Is Chocolate Vine Invasive: Getting Rid Of Chocolate Vine In Gardens
By: Teo Spengler
When a plant has a luscious name like “chocolate vine,” you may think you can never grow too much of it. But growing chocolate vine in gardens can be a problem and getting rid of chocolate vines a bigger one. Read on for information about how to control chocolate vine in your backyard or garden.
Is Chocolate Vine Invasive?
Only gardeners new to chocolate vine need to ask: “Is chocolate vine invasive?”. Once you’ve grown it, you know the answer. Chocolate vine (Akebia quinata) is a tough, woody plant that presents a serious ecological threat to native plants.
This vigorous vine will climb trees or shrubs by twining, but with absent supports, it will grow as a dense groundcover. It quickly becomes a thick, tangled mass that overwhelms and chokes out neighboring plants.
Managing Akebia Chocolate Vines
Managing Akebia chocolate vines is difficult because of how tough they are and how rapidly they spread. This vine grows happily in shade, partial shade, and full sun. It sails through droughts and survives freezing temperatures. In short, it can and does thrive in many different habitats.
Chocolate vines grow quickly, shooting up to 40 feet(12 m.) in one growing season. The vine produces fruit with seeds that are distributed by birds. But chocolate vine in gardens more often spreads by vegetative means. Every piece of stem or root left in the ground can grow.
It’s easier to talk about managing Akebia chocolate vines than to fully eradicate them. Getting rid of chocolate vines is possible, however, using manual, mechanical, and chemical control methods. If you are wondering exactly how to control chocolate vine, you have a few options.
If chocolate vine in gardens has developed into scattered infestations, try using manual and mechanical methods first. Pull out groundcover vines by hand, then dispose of them carefully.
If your chocolate vines have climbed into trees, your first step is to sever the vine trunks at ground level. This kills the portion of the vine above the cut. You’ll need to start getting rid of chocolate vine rooted portions by pruning them repeatedly as they grow back, using a weed whip.
How to control chocolate vine once and for all? Unfortunately, taking out chocolate vines in gardens entirely means you may need to use pesticides and herbicides. Using systemic herbicides might be the most practical way of killing chocolate vines. If you first cut the vines then apply concentrated systemic herbicide to the rooted stumps, you can deal with the infestation.
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22 Best Flowering Vines to Add to Your Garden
Vines add height and interest to the garden. They are a great option for making use of vertical space in small gardens but are also a great addition to any size garden. You can use them for privacy, to cover up bare walls, and simply for their ornamental appeal.
Flowering vines go above and beyond by adding color and often fragrance to attractive foliage and a climbing habit.
While you may be uncertain about adding a vine to your garden because you’ve heard stories of English ivy and other plants that can become invasive, there are many well-behaved flowering vines to choose from.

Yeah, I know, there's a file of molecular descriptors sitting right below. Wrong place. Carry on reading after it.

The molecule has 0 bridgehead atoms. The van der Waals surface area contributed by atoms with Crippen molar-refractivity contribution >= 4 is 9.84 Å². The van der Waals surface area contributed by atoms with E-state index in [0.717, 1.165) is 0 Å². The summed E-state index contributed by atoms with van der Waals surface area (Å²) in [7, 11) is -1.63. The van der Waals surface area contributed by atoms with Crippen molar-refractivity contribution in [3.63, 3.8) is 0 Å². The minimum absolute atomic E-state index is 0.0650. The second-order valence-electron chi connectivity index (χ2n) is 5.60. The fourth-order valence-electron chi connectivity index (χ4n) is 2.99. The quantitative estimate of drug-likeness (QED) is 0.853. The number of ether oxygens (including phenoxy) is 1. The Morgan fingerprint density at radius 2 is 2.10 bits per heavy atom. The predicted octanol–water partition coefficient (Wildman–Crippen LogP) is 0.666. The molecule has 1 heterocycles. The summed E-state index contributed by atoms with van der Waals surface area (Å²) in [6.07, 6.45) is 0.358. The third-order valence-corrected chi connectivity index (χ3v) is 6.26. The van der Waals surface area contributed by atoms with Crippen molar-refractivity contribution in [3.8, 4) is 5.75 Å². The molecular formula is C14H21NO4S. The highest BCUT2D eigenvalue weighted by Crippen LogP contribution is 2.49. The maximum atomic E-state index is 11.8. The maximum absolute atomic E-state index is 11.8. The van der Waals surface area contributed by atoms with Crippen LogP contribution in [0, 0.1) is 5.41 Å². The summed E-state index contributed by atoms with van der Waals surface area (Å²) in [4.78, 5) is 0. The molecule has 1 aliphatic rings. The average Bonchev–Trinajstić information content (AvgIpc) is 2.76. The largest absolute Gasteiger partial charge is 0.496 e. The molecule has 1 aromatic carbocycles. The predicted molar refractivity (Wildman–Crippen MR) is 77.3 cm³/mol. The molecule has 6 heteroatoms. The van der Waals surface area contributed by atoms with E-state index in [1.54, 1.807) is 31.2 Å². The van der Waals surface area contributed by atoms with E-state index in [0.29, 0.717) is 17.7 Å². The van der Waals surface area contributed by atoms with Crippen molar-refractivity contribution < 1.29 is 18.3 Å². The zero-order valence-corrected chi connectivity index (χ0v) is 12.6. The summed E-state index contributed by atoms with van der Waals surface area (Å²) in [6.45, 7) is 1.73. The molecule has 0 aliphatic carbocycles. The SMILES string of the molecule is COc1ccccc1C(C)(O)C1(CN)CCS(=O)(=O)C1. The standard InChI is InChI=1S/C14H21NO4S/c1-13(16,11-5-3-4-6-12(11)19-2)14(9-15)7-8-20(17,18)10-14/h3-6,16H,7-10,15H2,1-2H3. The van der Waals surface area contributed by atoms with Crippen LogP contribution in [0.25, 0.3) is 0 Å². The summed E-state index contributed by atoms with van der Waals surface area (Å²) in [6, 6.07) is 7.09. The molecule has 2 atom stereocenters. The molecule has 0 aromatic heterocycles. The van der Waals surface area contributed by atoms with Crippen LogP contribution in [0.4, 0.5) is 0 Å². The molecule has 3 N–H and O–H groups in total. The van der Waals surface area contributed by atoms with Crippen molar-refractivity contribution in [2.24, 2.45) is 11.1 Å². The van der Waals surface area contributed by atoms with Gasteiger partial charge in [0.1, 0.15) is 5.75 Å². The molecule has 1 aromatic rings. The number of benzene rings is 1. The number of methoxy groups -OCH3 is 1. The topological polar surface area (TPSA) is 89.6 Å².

Some are grown mostly as annuals and others are perennials in most USDA hardiness zones. Here’s a look at the best flowering vines in both categories so you can add some color and height to your landscape!
Anyone growing chocolate vine (Akebia quinata )?
I have a friend how has one in her garden.
She bought the property a bit over a year ago and I've been working in it for about 4 months. It was owned by a person who was a real gardner, but it wasn't worked in for about 2 years until my friend bought it. I'm trying to get soime order back without ruining what was done before.
Anyway, I finally ID'd the chocolate vine. Now I'm reading that is can be invasive, but I see no sign of this with hers - no nearby volunteers. I'm thinking it isn't that happy I've never seen a bloom or much growth (it's probably about 8' long and growing along the ground in the shade).
If I can, i'd like to get it growing on a trellis of some sort. Since it's right next to her back porch, I'm sure she'd appreciate the chocolate scent.
Thanks for any feedback.
I've had one in the shade since early last summer. So far I haven't had any problem with mine volunteering. Hope that's the was it's going to stay!
I have had one for years witout any problems at all. It dies back during the winter and goes gangbusters come spring. I have it growing on a trellis made by bowing a cattle panel and it covers it in a pretty short period of time. Never had it spread by seed but the vines will form roots if you bury part of it in the ground so is easy to start.
I have one out in front of my house - part shade and it is on a trellis, it needs pruning to keep it in shape but it is not invasive for me, now the trumpet vine and wisteria that grows around the edge of my property - wow, those can be considered invasive. The best part is the smell, it blooms for me in early spring (if memory serves) but the blooms are not very obvious as mine are the white variety - the 'burgandy' shaded one seems to stand out more. I have heard if you have two then you can get fruit. might want to look that info up as Im not sure where I heard that :-) Good luck, we'd love to see pictures of all the work you've done!
Thanks for all the information.